|Title:||Christmas Tree Land|
|Publisher:||The Macmillan Company|
|Tags:||children, Christmas, fantasy, fiction|
It was not their home. That was easy to be seen by the eager looks of curiosity and surprise on the two little faces inside the heavy travelling carriage. Yet the faces were grave, and there was a weary look in the eyes, for the journey had been long, and it was not for pleasure that it had been undertaken. The evening was drawing in, and the day had been a somewhat gloomy one, but as the light slowly faded, a soft pink radiance spread itself over the sky. They had been driving for some distance through a flat monotonous country; then, as the ground began to rise, the coachman relaxed his speed, and the children, without knowing it, fell into a half slumber. [Suggest a different description.]
Author Bio for Molesworth, Mary Louisa
Mary Louisa Molesworth, née Stewart (29 May 1839 – 20 January 1921) was an English writer of children's stories who wrote for children under the name of Mrs Molesworth. Her first novels, for adult readers, Lover and Husband (1869) to Cicely (1874), appeared under the pseudonym of Ennis Graham. Her name occasionally appears in print as M. L. S. Molesworth.
Mrs Molesworth is best known as a writer of books for the young, such as Tell Me a Story (1875), Carrots (1876), The Cuckoo Clock (1877), The Tapestry Room (1879), and A Christmas Child (1880). She has been called "the Jane Austen of the nursery," while The Carved Lions (1895) "is probably her masterpiece."
Typical of the time, her young child characters often use a lisping style, and words may be misspelt to represent children's speech—"jography" for geography, for instance.
She took an interest in supernatural fiction. In 1888, she published a collection of supernatural tales under the title Four Ghost Stories, and in 1896 a similar collection of six tales under the title Uncanny Tales. In addition to those, her volume Studies and Stories includes a ghost story entitled "Old Gervais" and her Summer Stories for Boys and Girls includes "Not exactly a ghost story."--Wikipedia.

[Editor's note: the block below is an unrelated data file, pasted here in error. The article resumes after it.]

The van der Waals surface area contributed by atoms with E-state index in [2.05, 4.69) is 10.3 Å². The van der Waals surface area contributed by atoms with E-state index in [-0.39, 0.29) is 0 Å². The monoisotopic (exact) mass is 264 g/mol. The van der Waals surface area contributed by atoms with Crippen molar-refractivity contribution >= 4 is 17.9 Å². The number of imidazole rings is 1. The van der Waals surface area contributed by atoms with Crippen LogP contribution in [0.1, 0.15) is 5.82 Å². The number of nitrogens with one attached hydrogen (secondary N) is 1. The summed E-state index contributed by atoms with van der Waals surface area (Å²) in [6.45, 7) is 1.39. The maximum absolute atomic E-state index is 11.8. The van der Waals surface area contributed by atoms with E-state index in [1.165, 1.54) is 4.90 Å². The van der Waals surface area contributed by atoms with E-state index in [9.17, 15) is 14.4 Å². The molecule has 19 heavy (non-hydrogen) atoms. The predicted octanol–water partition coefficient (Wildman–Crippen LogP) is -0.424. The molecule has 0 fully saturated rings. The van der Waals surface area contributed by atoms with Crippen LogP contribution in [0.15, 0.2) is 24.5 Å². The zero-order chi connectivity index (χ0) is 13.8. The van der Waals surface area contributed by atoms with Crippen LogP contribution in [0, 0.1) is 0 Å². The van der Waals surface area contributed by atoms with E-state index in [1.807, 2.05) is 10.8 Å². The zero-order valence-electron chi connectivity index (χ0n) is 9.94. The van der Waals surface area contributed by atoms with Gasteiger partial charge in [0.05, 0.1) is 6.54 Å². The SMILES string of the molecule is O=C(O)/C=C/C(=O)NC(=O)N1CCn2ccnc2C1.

Author Bio for Crane, Walter
Walter Crane was born in Liverpool on August 15, 1845 and died on March 14, 1915 in Horsham, West Sussex. He was an influential figure in the illustration of children’s literature at the turn of the Twentieth century. His father was a portrait painter. He got technical training, and an appreciation for it, while indentured to a wood engraver for three years. His influences were the Pre-Raphaelites, John Ruskin, John Tenniel, the illustrator of Alice in Wonderland, Classical artwork such as the Elgin marbles, and, like many artists of his time, Japanese wood prints. He was part of the Arts and Crafts movement. He was also an ardent socialist. In 1863, he was hired by Edmund Evans to illustrate some of the cheap yellowback novels he was printing. The following year, Evans had him begin the illustration of a series of sixpenny toy books. From 1865 to 1876, they began a collaboration on toy books of nursery rhymes and fairy tales, turning out two or three of them a year.
Crane’s work was characterized by sharp outlines and flat tints. His focus on unity of design led him increasingly to meld the printed text with his artwork. Moving from three color ink, he began to use watercolor washes with lithographs of his line drawings. Like the Pre-Raphaelite artist and designer William Morris, with whom he worked and collaborated in the 1980s and 1890s, he worked in many media, illustration, painting, stained glass, ceramics, textiles, and wallpaper.
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